Objectives: When higher level of evidence is absent, findings of case series studies can be used to generate hypotheses for further research. However, to date, there has been no established instrument for determining their quality. This study was to develop and validate an instrument to assess the quality of case series studies on herbal medicines.
Design: A draft instrument was developed based on items generated by judges. Raters (including judges), consisting of herbal medicine researchers, herbal medicine practitioners, and other professionals, used the draft instrument to assess the quality of sample case series reports. The number of quality assessment items was then reduced as much as possible in the instrument while maintaining its reliability and validity. Content and construct validity, and inter-rater agreement of the instrument were used as the main outcome measures.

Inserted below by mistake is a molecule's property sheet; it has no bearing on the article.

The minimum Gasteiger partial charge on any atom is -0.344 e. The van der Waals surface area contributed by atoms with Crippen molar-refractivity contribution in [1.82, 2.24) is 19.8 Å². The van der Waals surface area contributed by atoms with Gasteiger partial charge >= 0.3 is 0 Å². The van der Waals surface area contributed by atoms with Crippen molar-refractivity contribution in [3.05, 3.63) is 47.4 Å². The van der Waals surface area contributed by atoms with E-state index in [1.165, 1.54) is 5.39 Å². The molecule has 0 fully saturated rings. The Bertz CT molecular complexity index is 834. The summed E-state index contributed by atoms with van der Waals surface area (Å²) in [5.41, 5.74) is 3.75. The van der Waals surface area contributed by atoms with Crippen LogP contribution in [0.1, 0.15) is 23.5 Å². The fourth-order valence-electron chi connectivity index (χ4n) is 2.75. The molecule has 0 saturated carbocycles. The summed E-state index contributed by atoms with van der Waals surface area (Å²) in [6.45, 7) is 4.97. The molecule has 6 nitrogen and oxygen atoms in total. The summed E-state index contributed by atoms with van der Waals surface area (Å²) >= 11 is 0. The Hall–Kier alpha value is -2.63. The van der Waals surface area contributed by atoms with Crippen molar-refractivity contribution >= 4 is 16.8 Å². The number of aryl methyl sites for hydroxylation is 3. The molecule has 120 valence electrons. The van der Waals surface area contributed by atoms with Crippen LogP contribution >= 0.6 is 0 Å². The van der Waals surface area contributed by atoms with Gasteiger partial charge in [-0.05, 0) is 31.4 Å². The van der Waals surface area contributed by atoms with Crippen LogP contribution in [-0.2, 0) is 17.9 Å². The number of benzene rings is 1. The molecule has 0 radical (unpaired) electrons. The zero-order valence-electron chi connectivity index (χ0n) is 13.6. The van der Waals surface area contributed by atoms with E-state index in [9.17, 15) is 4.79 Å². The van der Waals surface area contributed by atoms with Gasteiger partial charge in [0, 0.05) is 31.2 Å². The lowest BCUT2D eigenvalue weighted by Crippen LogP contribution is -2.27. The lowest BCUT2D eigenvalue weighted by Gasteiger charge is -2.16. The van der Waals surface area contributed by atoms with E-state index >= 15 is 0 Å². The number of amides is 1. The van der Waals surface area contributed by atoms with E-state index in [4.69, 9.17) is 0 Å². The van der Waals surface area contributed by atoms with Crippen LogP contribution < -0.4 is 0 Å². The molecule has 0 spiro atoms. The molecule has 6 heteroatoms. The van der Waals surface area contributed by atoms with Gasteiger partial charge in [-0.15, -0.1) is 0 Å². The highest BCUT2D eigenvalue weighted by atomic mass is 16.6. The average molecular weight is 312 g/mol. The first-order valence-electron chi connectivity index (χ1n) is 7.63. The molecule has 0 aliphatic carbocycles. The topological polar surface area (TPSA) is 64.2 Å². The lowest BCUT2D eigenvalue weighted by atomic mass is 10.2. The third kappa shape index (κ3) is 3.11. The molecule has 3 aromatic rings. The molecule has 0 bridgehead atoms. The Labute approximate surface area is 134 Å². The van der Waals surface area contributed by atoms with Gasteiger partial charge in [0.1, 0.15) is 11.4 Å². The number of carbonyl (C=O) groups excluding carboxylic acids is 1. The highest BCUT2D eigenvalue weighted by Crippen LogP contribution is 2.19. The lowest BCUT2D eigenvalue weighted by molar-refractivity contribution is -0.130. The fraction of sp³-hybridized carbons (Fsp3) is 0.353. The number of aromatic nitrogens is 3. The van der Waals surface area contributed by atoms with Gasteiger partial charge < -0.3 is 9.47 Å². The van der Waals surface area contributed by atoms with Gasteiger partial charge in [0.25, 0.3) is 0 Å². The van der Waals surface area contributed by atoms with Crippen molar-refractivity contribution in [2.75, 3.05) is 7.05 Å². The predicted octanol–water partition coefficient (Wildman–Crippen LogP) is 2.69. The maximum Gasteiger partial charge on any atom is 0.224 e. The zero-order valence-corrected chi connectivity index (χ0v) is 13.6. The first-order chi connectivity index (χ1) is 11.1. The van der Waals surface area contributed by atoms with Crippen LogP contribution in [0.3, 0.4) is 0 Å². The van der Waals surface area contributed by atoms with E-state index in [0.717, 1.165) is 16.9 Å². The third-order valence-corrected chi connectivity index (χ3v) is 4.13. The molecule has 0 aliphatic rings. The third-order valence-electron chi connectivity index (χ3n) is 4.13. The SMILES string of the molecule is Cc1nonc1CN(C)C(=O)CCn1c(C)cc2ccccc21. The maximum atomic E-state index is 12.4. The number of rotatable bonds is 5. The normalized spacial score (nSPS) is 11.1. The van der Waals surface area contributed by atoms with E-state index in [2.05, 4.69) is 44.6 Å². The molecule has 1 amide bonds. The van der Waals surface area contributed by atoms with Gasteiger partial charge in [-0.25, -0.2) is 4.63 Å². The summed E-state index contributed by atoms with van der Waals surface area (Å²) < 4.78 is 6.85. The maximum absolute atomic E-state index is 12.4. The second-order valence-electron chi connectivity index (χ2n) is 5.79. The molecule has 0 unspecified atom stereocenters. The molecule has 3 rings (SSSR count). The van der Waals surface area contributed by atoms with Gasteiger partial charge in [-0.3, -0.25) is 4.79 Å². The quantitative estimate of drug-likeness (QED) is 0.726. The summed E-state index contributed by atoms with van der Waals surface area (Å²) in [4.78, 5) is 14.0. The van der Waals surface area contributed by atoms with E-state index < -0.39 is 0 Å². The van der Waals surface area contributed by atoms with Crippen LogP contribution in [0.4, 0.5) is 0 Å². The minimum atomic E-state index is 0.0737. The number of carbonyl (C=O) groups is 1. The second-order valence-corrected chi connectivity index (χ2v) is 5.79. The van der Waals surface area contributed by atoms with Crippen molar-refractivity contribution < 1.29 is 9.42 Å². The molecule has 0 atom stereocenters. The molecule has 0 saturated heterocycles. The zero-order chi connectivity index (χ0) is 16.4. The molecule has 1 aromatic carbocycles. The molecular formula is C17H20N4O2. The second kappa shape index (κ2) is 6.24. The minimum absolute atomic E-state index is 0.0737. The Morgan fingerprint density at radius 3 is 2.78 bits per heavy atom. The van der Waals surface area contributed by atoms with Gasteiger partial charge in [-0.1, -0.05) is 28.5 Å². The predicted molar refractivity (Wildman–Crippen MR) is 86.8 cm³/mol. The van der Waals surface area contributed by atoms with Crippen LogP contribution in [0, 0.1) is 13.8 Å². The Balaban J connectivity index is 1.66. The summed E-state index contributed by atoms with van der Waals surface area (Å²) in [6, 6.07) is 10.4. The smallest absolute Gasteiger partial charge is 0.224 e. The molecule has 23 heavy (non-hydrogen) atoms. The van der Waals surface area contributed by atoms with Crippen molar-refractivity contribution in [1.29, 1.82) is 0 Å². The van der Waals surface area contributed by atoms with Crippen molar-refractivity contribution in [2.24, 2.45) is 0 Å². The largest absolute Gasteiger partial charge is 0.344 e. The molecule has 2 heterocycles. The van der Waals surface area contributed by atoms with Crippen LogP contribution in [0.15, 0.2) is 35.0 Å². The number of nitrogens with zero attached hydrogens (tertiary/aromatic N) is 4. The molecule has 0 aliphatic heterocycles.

Results: Seven (7) judges from different backgrounds independently generated 68 nonredundant items for inclusion in the initial draft instrument. The content validity of these items was assessed by all judges for consensus using a seven-point scale, and a 24-item second-draft instrument was derived. The wording and sequence of these items were further revised and then used by 20 raters (including seven judges) to assess the quality of 35 case series reports. A 13-item instrument was finally developed. All raters, including the judges, demonstrated a high level of consistency on quality of the reports by using this instrument, despite their different backgrounds.
Conclusions: High-level consistency can be achieved by using this instrument to assess the quality of case series studies. This instrument may facilitate the improvement of reporting quality of case series studies.